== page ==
Results

What you do not see in these charts is variability. Without a filter, the Jetflo’s low output was represented by a single fan at 111 CFM. The High output was a single fan at 121 CFM. The other four fans ranged from 115.8 to 116.8 CFM – essentially identical. With a filter the fans ranged from 93.43 CFM (two fans) to 97.77 CFM (two fans ran above 97 CFM). This represented tight clustering of output.

The next Jetflo aspect I investigated is the PWM curve. Now here I tested a single fan – the blue LED fan. I set my motherboard to send a PWM signal to the fan, expressed as PWM Duty, or the percent of time it is signaling. The Jetflo does not run at 0% PWM duty. It stirs to life around 10% and the speed can be read by the motherboard at 13% PWM duty.

PWM

The Speed vs PWM curve is fairly flat, once the fan speed can be measured at 590 RPM. One other important note: the fans did not click in PWM mode.

The last item I tested was the rubber corners. I tested them by putting the side of the frame directly on the metal surface of my table saw. Like most fans, it resonated and the buzzed fairly loudly. I then put a corner down. I hardly heard anything. While this was a qualitative test, it did show that the rubber corners did their job. They really did their job.

Conclusions

Cooler Master calls their POM bearing a “Fourth Generation” bearing. After the Sickle Flow X, the Jetflo has what I am tempted to call the second generation of their POM bearing. Can something be the second generation of a fourth generation?

The rubber corners work well to isolate a Jetflo’s vibrations from whatever it is attached to. Even better: under PWM control these fans did not click.

Although I lack the equipment to measure static pressure, I believe their specs on these, given how hard they pull through the dust filter. As for the blade shape focusing the air output, we will have to take their word for it.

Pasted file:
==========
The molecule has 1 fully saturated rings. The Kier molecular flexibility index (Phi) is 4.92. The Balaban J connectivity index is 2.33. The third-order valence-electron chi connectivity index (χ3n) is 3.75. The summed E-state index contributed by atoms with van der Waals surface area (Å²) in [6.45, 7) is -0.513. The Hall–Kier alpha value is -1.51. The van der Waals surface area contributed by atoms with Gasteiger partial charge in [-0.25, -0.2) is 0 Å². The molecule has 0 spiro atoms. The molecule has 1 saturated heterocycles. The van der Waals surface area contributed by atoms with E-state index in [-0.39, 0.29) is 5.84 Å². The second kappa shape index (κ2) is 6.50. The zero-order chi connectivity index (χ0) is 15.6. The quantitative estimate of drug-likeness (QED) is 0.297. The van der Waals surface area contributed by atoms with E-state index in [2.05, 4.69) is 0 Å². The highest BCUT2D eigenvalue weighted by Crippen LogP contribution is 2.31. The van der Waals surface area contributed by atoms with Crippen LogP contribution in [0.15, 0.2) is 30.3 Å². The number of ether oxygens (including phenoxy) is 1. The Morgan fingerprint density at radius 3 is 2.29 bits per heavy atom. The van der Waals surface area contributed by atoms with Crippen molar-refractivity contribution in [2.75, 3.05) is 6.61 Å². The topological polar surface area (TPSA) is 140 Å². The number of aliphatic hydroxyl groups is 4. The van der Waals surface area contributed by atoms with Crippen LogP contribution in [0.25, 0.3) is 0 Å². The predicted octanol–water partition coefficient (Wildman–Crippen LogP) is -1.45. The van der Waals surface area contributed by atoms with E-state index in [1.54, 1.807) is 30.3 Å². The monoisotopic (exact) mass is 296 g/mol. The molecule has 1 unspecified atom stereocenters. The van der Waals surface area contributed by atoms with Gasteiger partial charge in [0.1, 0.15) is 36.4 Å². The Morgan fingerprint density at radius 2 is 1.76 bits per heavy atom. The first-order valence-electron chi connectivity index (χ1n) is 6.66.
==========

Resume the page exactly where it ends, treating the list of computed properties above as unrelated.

As I noted above, Cooler Master under-promised and over-delivered on these Jetflos. They are good, strong fans.

Pros

  • Attractive
  • PWM control
  • No PWM clicking
  • Comes with two “Silent Mode” Adapters
  • Jetflo fans come in four LED varieties: Red, Blue, White and unlit
  • Airflow output exceeds spec
  • Airflow output meets free-air spec when pulling air through a filter
  • Rubber corners do a good job in stopping vibrations
  • Screw holes use special screws for strong connections
  • Screw holes pass through to allow connecting the fans to radiators

Cons

  • At reduced speeds, the fans are not quite as quiet as advertised

Click the stamp for an explanation of what it means.

– ehume (Ed Hume)

Leave a Reply

Your email address will not be published. Required fields are marked *

Discussion
  1. Nice review, thanks. The low rev noise is a bit disappointing. My pc is close to my ear. The front fans on my case have been tagged for an upgrade. These look very nice and I love having the choice of led or no.
    Thanks for the review Ed. I should check this out for a project I'm working on. Quiet is good. Seen any price recommendations?
    One side note: I think you've mixed your screw size/threads. There's 8-32 and there's 10-24, and then there's 10-32 (fine thread). The 4mm would more closely approximate the #8 screw. Fine thread for a #8 would be 8-36.